It’s probably just my freedom-denying, government-loving, wet blanket liberalism talking, but this is bullshit:
“The laws of physics are at work here. People naturally, when they see a situation like this will get on the phone and make heavy volumes of calls, and there can be congestion, and that’s what we’re experiencing here,” said Mark Siegel, AT&T’s executive director of media relations.
We have no idea what kind of excess capacity the wireless carriers have, we don’t know if they test their networks regularly to check whether they meet their capacity standards, we don’t know exactly how many calls were dropped yesterday, and we don’t know if those carriers are going to change anything based on yesterday’s experience of a surge of call volume on their undamaged networks. All we know is that yesterday proved once again that the device that we have in our hands on the day a disaster strikes — a device that is the only form of communication for a hell of a lot of people — almost certainly won’t work during a disaster. And we’ve convinced ourselves that regulating that device and the enormously profitable oligopoly that runs it would make Adam Smith’s ghost cry salty tears.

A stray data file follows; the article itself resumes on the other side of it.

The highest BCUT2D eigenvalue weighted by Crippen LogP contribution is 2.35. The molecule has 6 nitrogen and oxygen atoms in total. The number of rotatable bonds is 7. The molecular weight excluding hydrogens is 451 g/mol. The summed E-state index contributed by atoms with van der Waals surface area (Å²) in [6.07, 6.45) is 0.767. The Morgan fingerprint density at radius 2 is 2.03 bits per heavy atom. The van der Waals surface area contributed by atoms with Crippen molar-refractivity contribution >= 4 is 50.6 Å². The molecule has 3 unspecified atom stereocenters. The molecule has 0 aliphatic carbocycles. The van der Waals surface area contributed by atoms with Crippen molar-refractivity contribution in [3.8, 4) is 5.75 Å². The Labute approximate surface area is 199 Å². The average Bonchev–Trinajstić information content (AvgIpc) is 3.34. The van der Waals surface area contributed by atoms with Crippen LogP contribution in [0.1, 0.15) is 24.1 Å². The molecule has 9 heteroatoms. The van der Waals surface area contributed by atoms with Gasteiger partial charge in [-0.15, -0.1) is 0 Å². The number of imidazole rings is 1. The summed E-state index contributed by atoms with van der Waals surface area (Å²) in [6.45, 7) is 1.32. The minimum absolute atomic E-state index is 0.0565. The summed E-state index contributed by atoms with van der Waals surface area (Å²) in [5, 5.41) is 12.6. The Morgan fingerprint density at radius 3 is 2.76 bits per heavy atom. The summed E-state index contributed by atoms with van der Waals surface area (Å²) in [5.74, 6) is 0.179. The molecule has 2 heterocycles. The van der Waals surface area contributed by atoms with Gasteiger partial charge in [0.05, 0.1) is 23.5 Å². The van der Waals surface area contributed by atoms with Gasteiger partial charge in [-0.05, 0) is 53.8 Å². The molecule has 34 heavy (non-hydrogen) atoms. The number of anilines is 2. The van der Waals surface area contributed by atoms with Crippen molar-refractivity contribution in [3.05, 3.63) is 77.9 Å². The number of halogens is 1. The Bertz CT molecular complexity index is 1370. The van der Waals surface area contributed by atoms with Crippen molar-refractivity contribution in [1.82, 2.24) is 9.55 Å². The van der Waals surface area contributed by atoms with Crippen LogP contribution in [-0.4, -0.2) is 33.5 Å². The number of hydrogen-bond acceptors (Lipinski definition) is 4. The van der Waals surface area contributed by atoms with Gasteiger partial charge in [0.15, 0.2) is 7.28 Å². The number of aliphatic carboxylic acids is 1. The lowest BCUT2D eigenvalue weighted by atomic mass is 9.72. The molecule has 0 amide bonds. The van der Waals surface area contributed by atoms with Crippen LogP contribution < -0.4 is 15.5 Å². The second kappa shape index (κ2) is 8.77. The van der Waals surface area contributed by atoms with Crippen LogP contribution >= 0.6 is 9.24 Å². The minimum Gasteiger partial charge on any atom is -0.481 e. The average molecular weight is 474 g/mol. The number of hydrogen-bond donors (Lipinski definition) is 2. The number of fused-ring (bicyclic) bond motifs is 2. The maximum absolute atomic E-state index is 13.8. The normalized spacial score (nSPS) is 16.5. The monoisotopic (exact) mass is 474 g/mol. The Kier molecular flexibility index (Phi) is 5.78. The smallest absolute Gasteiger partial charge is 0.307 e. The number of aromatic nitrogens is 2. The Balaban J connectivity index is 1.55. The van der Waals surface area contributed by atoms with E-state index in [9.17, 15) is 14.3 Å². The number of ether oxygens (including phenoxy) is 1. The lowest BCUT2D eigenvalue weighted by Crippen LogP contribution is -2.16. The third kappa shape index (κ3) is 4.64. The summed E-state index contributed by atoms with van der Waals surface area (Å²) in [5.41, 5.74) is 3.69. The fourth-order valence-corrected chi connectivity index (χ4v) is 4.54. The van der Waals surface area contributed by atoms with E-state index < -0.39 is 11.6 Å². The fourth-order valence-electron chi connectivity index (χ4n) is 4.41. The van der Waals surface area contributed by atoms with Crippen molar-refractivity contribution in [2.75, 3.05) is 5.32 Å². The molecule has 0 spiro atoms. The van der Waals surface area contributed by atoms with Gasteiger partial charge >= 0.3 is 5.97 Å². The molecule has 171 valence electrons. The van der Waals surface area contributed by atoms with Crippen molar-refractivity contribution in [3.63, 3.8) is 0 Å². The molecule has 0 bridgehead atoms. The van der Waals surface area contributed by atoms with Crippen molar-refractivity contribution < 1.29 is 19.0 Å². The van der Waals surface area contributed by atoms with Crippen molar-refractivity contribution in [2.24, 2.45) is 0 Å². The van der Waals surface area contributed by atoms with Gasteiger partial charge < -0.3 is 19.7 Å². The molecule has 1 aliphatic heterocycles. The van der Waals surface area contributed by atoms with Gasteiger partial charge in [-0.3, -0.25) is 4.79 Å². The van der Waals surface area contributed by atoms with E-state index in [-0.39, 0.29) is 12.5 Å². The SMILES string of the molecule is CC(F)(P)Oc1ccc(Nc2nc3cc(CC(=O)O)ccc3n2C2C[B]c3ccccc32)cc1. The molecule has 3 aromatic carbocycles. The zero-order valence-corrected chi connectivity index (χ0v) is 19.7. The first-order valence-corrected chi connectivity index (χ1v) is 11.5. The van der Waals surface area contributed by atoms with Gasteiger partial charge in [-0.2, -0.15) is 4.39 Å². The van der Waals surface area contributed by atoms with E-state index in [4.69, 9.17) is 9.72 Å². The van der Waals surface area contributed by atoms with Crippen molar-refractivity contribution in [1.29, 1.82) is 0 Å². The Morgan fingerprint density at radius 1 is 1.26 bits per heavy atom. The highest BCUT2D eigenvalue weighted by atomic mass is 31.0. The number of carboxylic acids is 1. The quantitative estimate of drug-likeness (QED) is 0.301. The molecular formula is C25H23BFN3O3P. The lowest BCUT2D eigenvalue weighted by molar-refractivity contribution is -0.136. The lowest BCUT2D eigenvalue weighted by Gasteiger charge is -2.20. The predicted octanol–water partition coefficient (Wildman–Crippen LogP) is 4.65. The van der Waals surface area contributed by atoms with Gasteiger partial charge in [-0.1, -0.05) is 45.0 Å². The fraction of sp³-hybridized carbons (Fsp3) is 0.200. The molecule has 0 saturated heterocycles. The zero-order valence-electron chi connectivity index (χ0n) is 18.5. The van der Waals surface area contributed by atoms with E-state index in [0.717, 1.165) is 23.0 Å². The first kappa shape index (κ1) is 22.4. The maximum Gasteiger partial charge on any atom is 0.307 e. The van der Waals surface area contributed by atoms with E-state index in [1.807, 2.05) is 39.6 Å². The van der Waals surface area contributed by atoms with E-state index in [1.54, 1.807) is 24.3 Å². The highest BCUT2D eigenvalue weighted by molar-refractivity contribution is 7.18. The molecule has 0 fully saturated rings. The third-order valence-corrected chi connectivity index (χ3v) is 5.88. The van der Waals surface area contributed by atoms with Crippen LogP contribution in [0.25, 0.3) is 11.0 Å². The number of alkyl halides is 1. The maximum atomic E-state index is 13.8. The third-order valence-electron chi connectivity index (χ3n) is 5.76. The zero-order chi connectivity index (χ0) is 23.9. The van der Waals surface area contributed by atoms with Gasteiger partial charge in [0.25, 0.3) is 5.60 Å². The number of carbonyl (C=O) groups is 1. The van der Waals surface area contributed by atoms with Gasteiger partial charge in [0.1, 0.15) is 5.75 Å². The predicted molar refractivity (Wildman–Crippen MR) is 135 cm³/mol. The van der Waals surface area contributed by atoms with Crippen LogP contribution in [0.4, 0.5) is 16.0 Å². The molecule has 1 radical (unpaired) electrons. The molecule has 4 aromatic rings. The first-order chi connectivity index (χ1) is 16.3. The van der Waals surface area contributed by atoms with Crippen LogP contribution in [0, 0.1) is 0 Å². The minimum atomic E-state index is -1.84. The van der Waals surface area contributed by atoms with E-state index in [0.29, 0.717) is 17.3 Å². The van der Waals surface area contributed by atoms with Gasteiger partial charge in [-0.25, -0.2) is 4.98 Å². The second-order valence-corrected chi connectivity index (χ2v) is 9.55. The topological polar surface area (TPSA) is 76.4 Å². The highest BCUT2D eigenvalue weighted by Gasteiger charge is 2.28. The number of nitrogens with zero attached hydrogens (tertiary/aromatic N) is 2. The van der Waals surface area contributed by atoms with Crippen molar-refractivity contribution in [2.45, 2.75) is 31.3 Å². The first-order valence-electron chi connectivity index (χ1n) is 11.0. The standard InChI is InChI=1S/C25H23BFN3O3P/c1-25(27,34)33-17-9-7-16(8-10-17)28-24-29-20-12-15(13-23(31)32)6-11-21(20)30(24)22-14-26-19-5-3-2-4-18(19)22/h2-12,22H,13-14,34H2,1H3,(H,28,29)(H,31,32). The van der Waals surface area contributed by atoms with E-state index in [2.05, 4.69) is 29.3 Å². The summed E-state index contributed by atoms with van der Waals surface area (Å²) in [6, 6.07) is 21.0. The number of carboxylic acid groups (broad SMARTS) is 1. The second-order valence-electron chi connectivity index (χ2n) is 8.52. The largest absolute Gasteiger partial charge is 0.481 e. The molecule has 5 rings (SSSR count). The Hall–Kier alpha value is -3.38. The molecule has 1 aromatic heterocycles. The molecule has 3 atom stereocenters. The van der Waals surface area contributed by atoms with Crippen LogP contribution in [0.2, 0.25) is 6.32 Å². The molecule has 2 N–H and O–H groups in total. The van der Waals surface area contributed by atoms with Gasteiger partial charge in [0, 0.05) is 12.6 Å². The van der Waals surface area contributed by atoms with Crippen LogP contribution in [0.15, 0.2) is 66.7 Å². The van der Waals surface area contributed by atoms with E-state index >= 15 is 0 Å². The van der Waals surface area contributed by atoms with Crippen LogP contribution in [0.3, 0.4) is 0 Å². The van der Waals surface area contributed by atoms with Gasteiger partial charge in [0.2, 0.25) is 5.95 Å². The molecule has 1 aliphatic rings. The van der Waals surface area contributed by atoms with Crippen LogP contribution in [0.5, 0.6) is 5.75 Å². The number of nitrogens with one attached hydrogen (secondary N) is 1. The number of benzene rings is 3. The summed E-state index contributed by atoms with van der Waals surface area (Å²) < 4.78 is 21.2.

Update: Also, too: you won’t be able to text 911 for “five to ten years”.